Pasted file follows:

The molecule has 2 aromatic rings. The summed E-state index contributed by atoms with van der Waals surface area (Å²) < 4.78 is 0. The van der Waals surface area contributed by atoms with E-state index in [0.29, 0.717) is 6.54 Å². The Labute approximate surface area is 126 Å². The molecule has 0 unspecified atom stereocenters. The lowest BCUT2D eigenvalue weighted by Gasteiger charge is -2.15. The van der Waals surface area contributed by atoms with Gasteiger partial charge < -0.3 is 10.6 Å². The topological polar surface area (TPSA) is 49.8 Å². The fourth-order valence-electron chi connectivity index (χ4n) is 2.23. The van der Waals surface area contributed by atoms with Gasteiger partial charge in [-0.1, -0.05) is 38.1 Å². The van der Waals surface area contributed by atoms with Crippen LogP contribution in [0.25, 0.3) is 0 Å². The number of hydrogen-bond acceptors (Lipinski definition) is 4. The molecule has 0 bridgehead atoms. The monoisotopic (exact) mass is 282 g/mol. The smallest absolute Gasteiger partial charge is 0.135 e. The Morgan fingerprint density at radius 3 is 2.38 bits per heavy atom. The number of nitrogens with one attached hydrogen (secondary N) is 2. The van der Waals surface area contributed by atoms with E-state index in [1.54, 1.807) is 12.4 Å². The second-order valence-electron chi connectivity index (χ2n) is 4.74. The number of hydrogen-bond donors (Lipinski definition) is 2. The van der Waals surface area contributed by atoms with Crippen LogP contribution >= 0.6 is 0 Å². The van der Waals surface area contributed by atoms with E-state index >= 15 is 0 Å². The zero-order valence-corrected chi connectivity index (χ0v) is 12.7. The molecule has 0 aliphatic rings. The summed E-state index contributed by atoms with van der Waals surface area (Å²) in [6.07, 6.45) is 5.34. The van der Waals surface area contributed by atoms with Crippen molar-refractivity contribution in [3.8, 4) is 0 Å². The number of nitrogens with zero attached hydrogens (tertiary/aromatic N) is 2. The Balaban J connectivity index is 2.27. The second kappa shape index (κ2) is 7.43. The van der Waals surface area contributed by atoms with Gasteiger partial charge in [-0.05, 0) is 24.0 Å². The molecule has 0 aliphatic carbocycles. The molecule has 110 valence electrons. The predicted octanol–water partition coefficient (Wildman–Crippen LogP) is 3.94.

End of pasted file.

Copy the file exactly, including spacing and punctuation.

The molecule has 2 aromatic rings. The summed E-state index contributed by atoms with van der Waals surface area (Å²) < 4.78 is 0. The van der Waals surface area contributed by atoms with E-state index in [0.29, 0.717) is 6.54 Å². The Labute approximate surface area is 126 Å². The molecule has 0 unspecified atom stereocenters. The lowest BCUT2D eigenvalue weighted by Gasteiger charge is -2.15. The van der Waals surface area contributed by atoms with Gasteiger partial charge < -0.3 is 10.6 Å². The topological polar surface area (TPSA) is 49.8 Å². The fourth-order valence-electron chi connectivity index (χ4n) is 2.23. The van der Waals surface area contributed by atoms with Gasteiger partial charge in [-0.1, -0.05) is 38.1 Å². The van der Waals surface area contributed by atoms with Crippen LogP contribution in [0.25, 0.3) is 0 Å². The number of hydrogen-bond acceptors (Lipinski definition) is 4. The molecule has 0 bridgehead atoms. The monoisotopic (exact) mass is 282 g/mol. The smallest absolute Gasteiger partial charge is 0.135 e. The Morgan fingerprint density at radius 3 is 2.38 bits per heavy atom. The number of nitrogens with one attached hydrogen (secondary N) is 2. The van der Waals surface area contributed by atoms with E-state index in [1.54, 1.807) is 12.4 Å². The second-order valence-electron chi connectivity index (χ2n) is 4.74. The number of hydrogen-bond donors (Lipinski definition) is 2. The van der Waals surface area contributed by atoms with Crippen LogP contribution >= 0.6 is 0 Å². The van der Waals surface area contributed by atoms with E-state index >= 15 is 0 Å². The zero-order valence-corrected chi connectivity index (χ0v) is 12.7. The molecule has 0 aliphatic rings. The summed E-state index contributed by atoms with van der Waals surface area (Å²) in [6.07, 6.45) is 5.34. The van der Waals surface area contributed by atoms with Crippen molar-refractivity contribution in [3.8, 4) is 0 Å². The number of nitrogens with zero attached hydrogens (tertiary/aromatic N) is 2. The Balaban J connectivity index is 2.27. The second kappa shape index (κ2) is 7.43. The van der Waals surface area contributed by atoms with Gasteiger partial charge in [-0.05, 0) is 24.0 Å². The molecule has 0 aliphatic carbocycles. The molecule has 110 valence electrons. The predicted octanol–water partition coefficient (Wildman–Crippen LogP) is 3.94.